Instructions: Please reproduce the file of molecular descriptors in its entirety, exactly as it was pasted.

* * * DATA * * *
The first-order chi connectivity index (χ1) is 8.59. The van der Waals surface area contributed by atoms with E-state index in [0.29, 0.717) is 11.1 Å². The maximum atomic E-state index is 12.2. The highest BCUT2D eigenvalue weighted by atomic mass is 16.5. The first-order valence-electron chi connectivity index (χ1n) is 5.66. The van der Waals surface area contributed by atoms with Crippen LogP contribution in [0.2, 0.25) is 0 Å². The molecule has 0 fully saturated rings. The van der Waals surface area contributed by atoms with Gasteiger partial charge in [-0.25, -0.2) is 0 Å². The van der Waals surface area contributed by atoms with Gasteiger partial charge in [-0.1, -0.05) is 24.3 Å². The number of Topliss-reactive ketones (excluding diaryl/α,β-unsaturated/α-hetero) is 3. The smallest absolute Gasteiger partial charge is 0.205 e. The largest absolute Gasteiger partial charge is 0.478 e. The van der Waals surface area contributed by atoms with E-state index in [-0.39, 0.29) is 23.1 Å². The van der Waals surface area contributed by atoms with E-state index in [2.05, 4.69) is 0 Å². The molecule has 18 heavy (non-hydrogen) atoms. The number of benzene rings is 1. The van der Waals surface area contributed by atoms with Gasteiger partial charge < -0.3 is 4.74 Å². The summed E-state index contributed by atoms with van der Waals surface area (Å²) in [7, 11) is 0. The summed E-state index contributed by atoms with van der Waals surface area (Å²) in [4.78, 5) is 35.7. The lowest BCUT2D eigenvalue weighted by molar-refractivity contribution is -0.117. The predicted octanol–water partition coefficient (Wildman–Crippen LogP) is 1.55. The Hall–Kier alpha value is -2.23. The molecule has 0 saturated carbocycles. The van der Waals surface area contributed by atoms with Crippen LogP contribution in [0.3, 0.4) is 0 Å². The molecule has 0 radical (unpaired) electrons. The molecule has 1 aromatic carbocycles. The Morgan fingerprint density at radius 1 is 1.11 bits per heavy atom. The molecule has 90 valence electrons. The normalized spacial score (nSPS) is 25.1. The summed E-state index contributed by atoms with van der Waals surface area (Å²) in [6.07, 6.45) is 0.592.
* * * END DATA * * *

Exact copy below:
The first-order chi connectivity index (χ1) is 8.59. The van der Waals surface area contributed by atoms with E-state index in [0.29, 0.717) is 11.1 Å². The maximum atomic E-state index is 12.2. The highest BCUT2D eigenvalue weighted by atomic mass is 16.5. The first-order valence-electron chi connectivity index (χ1n) is 5.66. The van der Waals surface area contributed by atoms with Crippen LogP contribution in [0.2, 0.25) is 0 Å². The molecule has 0 fully saturated rings. The van der Waals surface area contributed by atoms with Gasteiger partial charge in [-0.25, -0.2) is 0 Å². The van der Waals surface area contributed by atoms with Gasteiger partial charge in [-0.1, -0.05) is 24.3 Å². The number of Topliss-reactive ketones (excluding diaryl/α,β-unsaturated/α-hetero) is 3. The smallest absolute Gasteiger partial charge is 0.205 e. The largest absolute Gasteiger partial charge is 0.478 e. The van der Waals surface area contributed by atoms with E-state index in [-0.39, 0.29) is 23.1 Å². The van der Waals surface area contributed by atoms with E-state index in [2.05, 4.69) is 0 Å². The molecule has 18 heavy (non-hydrogen) atoms. The number of benzene rings is 1. The van der Waals surface area contributed by atoms with Gasteiger partial charge < -0.3 is 4.74 Å². The summed E-state index contributed by atoms with van der Waals surface area (Å²) in [7, 11) is 0. The summed E-state index contributed by atoms with van der Waals surface area (Å²) in [4.78, 5) is 35.7. The lowest BCUT2D eigenvalue weighted by molar-refractivity contribution is -0.117. The predicted octanol–water partition coefficient (Wildman–Crippen LogP) is 1.55. The Hall–Kier alpha value is -2.23. The molecule has 0 saturated carbocycles. The van der Waals surface area contributed by atoms with Crippen LogP contribution in [0.3, 0.4) is 0 Å². The molecule has 0 radical (unpaired) electrons. The molecule has 1 aromatic carbocycles. The Morgan fingerprint density at radius 1 is 1.11 bits per heavy atom. The molecule has 90 valence electrons. The normalized spacial score (nSPS) is 25.1. The summed E-state index contributed by atoms with van der Waals surface area (Å²) in [6.07, 6.45) is 0.592.